In January the media was abuzz with reports over the arrest by Saitama prefectural police of a citizen of the Philippines, who had entered Japan by means of a fraudulent marriage with a Japanese man, after it was learned the individual in question — charged with violation of the alien registration law — had undergone a sex change operation.
Writing in Shukan Kinyobi (Mar. 12), Takehide Mizutani notes that cases of fraudulent marriage have soared since March 2005, when Japan’s Ministry of Justice, in response to criticisms of Japan’s abetting human trafficking by the U.S. State Department, cracked down on admission of women from the Philippines.
In 2004, a record high of 85,000 “entertainer” visas had been issued to Filipinas. The following year the number had fallen to half and has continued to decline.
One result of the tightening restrictions was a surge in spurious marriages with Japanese males. In 2005, some 10,200 couples tied the knot — a rise of 20 percent over the year before and the first year ever to exceed 10,000. Last year as well the number is said to have risen by 20 percent amount.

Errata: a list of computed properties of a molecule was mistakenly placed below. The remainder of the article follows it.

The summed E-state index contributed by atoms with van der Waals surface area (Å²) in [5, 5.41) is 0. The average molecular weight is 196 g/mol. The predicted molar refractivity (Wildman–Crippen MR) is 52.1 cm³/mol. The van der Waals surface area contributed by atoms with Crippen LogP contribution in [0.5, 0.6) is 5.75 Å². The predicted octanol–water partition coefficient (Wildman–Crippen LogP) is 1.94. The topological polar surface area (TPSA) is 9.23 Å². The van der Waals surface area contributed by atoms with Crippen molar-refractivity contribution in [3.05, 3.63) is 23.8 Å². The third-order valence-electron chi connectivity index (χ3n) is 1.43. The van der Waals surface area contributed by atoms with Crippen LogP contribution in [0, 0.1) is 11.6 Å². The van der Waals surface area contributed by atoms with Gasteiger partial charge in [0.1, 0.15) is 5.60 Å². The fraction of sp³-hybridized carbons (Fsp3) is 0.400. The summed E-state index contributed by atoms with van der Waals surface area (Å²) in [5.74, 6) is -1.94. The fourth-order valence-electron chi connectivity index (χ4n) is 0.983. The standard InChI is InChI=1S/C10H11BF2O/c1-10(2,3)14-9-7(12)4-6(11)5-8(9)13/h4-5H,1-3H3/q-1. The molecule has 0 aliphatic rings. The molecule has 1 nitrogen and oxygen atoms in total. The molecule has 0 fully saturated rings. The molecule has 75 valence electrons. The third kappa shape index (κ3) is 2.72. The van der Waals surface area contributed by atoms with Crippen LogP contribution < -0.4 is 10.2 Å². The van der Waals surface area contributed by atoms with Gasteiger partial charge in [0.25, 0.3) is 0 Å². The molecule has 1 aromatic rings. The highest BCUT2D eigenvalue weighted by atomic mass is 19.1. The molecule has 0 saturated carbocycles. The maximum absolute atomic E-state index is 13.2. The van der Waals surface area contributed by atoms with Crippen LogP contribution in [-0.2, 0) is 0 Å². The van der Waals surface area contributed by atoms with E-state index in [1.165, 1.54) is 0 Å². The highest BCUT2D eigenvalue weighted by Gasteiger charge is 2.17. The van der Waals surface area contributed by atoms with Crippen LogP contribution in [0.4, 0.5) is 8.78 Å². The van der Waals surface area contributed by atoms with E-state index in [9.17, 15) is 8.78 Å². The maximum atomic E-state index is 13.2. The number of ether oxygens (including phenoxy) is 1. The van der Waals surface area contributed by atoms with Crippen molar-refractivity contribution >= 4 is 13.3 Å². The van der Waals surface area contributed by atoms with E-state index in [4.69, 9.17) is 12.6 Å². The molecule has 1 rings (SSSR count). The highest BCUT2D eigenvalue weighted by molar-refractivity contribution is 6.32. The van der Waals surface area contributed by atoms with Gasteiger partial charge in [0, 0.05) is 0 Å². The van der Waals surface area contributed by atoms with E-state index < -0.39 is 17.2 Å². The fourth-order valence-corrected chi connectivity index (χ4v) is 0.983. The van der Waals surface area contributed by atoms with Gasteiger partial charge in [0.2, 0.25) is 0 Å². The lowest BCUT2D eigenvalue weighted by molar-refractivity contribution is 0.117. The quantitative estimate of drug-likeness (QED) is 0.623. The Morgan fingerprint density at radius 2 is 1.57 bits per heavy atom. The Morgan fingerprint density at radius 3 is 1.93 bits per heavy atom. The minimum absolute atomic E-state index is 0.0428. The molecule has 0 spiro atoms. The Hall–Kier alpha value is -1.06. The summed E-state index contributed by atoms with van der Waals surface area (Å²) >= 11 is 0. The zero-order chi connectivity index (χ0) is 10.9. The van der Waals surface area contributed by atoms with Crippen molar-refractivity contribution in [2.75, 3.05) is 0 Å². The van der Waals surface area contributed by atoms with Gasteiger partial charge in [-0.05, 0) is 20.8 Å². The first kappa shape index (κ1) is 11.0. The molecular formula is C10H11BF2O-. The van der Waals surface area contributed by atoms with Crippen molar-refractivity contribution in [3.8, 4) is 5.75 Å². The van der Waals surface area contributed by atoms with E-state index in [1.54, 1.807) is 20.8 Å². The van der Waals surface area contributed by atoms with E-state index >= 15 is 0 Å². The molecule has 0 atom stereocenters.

The process is abetted by marriage brokers who circulate in Manila’s bar districts searching for women willing to take a chance on a job in Japan.
The prospect of repatriating several million yen, which would enable their families to live in relative luxury, apparently makes it worth the risk.
Mizutani introduces a woman named Karen (a pseudonym) who last July wed a Japanese gent 30 years her senior. After a civil wedding, a party was held for several dozen friends and family members. The two barely spoke.
Karen was already lined up to work at a hostess club in the Kansai area, with a contract, conditions and precautions to prevent her from reneging on the deal. She was told that as long as Japanese immigration could not come up with watertight evidence to show she was living apart from her husband, she could maintain the ruse.
A Japanese source involved in such investigations tells Mizutani that “questioning over just a few days is usually insufficient to enable prosecution, and in some cases investigations took months, or even years to wind up.”
“It’s a cumbersome process,” he adds.
Even though these impoverished Filipinas know they are breaking the law, their earnings in Japan are still better than what they could earn back home. Some 8 million, nearly one-tenth of that country’s population, now works abroad, many at menial jobs to support their families. Despite the risks involved, it’s unlikely they will abandon efforts to gain entry to Japan. (W.W.)
Source: “Dekasegi no tame giso kekkon suru mazushii onna tachi,” Shukan Kinyobi (Mar. 12, page 13)